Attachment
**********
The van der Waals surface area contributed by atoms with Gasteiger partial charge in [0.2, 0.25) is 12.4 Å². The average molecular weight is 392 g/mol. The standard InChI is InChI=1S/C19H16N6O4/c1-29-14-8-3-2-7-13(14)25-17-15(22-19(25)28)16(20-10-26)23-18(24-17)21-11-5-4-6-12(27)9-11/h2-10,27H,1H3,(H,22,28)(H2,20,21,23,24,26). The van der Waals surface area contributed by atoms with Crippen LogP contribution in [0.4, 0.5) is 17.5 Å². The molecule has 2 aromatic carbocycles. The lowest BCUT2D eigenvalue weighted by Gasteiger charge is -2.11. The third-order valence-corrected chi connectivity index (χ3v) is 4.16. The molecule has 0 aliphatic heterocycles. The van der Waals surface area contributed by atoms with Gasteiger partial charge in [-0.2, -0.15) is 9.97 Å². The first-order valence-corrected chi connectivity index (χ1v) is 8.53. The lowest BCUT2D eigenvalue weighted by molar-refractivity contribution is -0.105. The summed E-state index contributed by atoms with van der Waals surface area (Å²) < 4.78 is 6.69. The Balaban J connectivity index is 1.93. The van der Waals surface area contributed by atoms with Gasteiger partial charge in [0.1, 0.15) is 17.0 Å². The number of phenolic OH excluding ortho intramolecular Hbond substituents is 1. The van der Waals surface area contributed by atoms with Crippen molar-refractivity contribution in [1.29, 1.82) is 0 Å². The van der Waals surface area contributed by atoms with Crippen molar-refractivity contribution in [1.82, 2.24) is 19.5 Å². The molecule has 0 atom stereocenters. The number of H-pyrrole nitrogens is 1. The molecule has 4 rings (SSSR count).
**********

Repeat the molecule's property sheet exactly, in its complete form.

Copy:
The van der Waals surface area contributed by atoms with Gasteiger partial charge in [0.2, 0.25) is 12.4 Å². The average molecular weight is 392 g/mol. The standard InChI is InChI=1S/C19H16N6O4/c1-29-14-8-3-2-7-13(14)25-17-15(22-19(25)28)16(20-10-26)23-18(24-17)21-11-5-4-6-12(27)9-11/h2-10,27H,1H3,(H,22,28)(H2,20,21,23,24,26). The van der Waals surface area contributed by atoms with Crippen LogP contribution in [0.4, 0.5) is 17.5 Å². The molecule has 2 aromatic carbocycles. The lowest BCUT2D eigenvalue weighted by Gasteiger charge is -2.11. The third-order valence-corrected chi connectivity index (χ3v) is 4.16. The molecule has 0 aliphatic heterocycles. The van der Waals surface area contributed by atoms with Gasteiger partial charge in [-0.2, -0.15) is 9.97 Å². The first-order valence-corrected chi connectivity index (χ1v) is 8.53. The lowest BCUT2D eigenvalue weighted by molar-refractivity contribution is -0.105. The summed E-state index contributed by atoms with van der Waals surface area (Å²) < 4.78 is 6.69. The Balaban J connectivity index is 1.93. The van der Waals surface area contributed by atoms with Gasteiger partial charge in [0.1, 0.15) is 17.0 Å². The number of phenolic OH excluding ortho intramolecular Hbond substituents is 1. The van der Waals surface area contributed by atoms with Crippen molar-refractivity contribution in [1.29, 1.82) is 0 Å². The van der Waals surface area contributed by atoms with Crippen molar-refractivity contribution in [1.82, 2.24) is 19.5 Å². The molecule has 0 atom stereocenters. The number of H-pyrrole nitrogens is 1. The molecule has 4 rings (SSSR count).